Sage College in Albany, New York hosted a unusual event: "Steamroller Print Day." I walked into the Armory on Saturday morning to find a small crowd of students and faculty inking up plates that varied from reasonably sized collagraphs to a 4 foot by 9 foot woodcut, with the driver watching dubiously as he lined up his full sized steamroller.
Many of the artists were students in the undergraduate program at Sage, but the massive woodcut was carved by two Niskayuna High School students, and was being inked and printed by two more students from Niskayuna. I was impressed to hear they’d used a dremel for easier carving – some woodcuts might need to happen in my own studio soon. Also, can I use a dremel to etch zinc plates?
They set the plate within an orange-duct-tape box on the ground, and laid the paper over it. Instead of typical press blankets, a large carpet pad served to protect the plate. Instead of a normal printmaking press, these artists would be relying on the weight of an industrial steamroller to apply pressure. We gathered around for an anxious test print as the driver pulled forward, then turned the wheel to keep within the lines on the ground – causing the two rollers to pivot at different angles and sliding the papers beneath. The test print came out slightly blurred across the center, and not as clear or solid a black as wanted.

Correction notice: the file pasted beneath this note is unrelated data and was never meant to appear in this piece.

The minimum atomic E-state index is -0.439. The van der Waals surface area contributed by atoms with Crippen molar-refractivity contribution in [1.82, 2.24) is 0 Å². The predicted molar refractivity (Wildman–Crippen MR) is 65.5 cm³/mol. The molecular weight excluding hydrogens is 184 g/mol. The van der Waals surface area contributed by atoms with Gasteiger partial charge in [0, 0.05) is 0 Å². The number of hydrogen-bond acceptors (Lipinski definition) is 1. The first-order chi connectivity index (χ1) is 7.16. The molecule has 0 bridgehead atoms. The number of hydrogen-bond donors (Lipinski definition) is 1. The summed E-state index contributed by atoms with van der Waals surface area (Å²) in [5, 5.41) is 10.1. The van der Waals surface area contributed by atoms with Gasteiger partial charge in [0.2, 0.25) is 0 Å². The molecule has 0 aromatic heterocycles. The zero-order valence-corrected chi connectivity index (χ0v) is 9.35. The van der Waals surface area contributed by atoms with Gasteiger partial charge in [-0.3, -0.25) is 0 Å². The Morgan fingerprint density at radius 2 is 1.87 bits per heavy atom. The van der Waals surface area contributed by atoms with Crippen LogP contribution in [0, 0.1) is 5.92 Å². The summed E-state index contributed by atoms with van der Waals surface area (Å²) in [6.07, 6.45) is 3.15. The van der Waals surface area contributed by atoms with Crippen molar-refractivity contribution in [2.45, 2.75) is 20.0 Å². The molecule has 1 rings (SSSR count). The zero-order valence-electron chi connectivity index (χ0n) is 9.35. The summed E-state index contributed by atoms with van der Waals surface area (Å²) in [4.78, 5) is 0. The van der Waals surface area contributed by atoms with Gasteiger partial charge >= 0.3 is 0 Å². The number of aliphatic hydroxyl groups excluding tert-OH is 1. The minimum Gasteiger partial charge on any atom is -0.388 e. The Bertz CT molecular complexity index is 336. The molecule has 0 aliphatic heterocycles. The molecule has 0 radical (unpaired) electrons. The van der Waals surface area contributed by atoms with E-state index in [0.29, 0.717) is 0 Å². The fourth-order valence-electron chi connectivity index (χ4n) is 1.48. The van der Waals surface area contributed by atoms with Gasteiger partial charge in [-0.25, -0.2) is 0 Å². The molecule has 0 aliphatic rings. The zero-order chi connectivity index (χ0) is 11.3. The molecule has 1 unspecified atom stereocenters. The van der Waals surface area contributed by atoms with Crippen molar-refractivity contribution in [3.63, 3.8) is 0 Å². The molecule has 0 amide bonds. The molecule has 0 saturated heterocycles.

These students will definitely laugh telling their friends they got to print using a steamroller. I'm off to google how much a steamroller costs - what's the strangest way you've ever made artwork?
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